ick that I consider myself particularly adept at when it comes to families, which is to sideline them into playing yet another game and managed to get them to stay to play a game of Treehouse before going. "It's like a three-dimensional Fluxx," I told them, "in that the goal keeps changing." With four of them, and the other Treehouse set in use, I sat out as a player, making myself available to give impartial advice on possible moves and clarify anything they needed.

With two tables busy I ended up chatting to a couple who run an online games shop and told me they stock everything but the Treehouse games because they found the rules confusing and were worried about their customer base not understanding it and therefore not wanting to buy it. "As an online shop, we don't have the benefit of being able to talk directly to people who might be interested in the game but don't quite understand it," was the response when I offered to show the game to them. I did my best to encourage them to the benefits of Treehouse as an introduction to a wider market of pyramid games and that Looney Labs offers a wonderful support base allowing customers to ask for clarification from both players and the creators themselves quite easily. I at least succeeded in opening their minds a little more to Treehouse and having them consider stocking it.

There is always a kind of friendly salesmanship between traders/demo teams. The Collective Endeavour Team were right next to us and chatting to one of them with games going on there was the idle pimping of games he was selling alongside my casual pimping of Treehouse. "Go on," I urged more than one of them at one time or another. "Shirk your responsibilities and come play Treehouse. You know you want to. The pyramids compel you. Pretty colours. Pretty, hypnotic colours. Come, play." etc.

Worried that we might not have enough people to run a Treehouse Tournament, at the last moment we had enough signups to run it, but shortly after both Jenny and Janos went home, both independently feeling a little less than ideal. This left me on my own again to demo, but put me away from much temptation to spend money I couldn't really afford to spend. Fortunately, by now much of the real busy period had already gone and with a couple of folks semi-permanently attaching themselves to our demo tables it became a fairly easy business to carry on alone. The family from earlier came back at one point and asked if they could borrow our Aquarius deck to play with. No demoing needed since they own the game, and it made use of the table space to look pretty.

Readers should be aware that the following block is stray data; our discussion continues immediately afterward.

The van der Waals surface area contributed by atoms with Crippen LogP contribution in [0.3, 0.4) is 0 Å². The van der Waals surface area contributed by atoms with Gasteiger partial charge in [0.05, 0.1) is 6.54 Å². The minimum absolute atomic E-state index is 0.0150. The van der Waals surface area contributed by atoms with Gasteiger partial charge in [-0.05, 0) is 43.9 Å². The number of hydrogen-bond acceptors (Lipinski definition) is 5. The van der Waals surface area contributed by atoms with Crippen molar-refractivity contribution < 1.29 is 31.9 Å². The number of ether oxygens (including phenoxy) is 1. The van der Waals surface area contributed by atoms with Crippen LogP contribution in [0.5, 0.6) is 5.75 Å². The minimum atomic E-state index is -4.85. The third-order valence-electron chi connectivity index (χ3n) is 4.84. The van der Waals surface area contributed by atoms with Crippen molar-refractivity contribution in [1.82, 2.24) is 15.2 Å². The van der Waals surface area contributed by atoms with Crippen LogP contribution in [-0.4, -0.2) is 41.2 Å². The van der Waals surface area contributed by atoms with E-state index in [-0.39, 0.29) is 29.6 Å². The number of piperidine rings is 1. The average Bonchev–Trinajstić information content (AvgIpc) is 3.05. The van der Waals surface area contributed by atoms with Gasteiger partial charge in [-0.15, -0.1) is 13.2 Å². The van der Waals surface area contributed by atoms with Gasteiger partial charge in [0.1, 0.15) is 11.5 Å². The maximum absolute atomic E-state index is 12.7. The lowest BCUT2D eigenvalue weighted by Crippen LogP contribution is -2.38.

This is one remarkable thing I find a lot with Looney Lab games. Once you've taught it to one group, you can often leave them to it, and they will often inherently start teaching it to their friends who come over and ask what they're playing, even when there isn't a demo rabbit with them.

At 5pm the hall closed (although the convention continued until later) and I clocked out from my Time Repair Agency uniform to go watch Doctor Who.

Had I actually known about the con ahead of time I would happily have stayed for the whole weekend. It was quite a nice venue, even though they don't seem to acknowledge the existence of vegetarians in modern society - but this, sadly, is not so much of a surprise even though I dearly wish it were not the case. Also, incredibly tired as I was through the whole day, the terrible coffee they had seemed more intent on sending me to sleep with negative Caffeine Points, than the pints of Guinness people were later buying me which should have been sending me to sleep yet were waking me up. What a crazy topsy-turvy world we live in, huh?

Since the con seemed to go off with much success after only the first day, I think I'd be more than happy attend and demo for the whole thing next year. [And the winners of the colouring in competition were apparently the ones who, coincidentally, were the first to put in their entry. - And no, they were not the only entries.]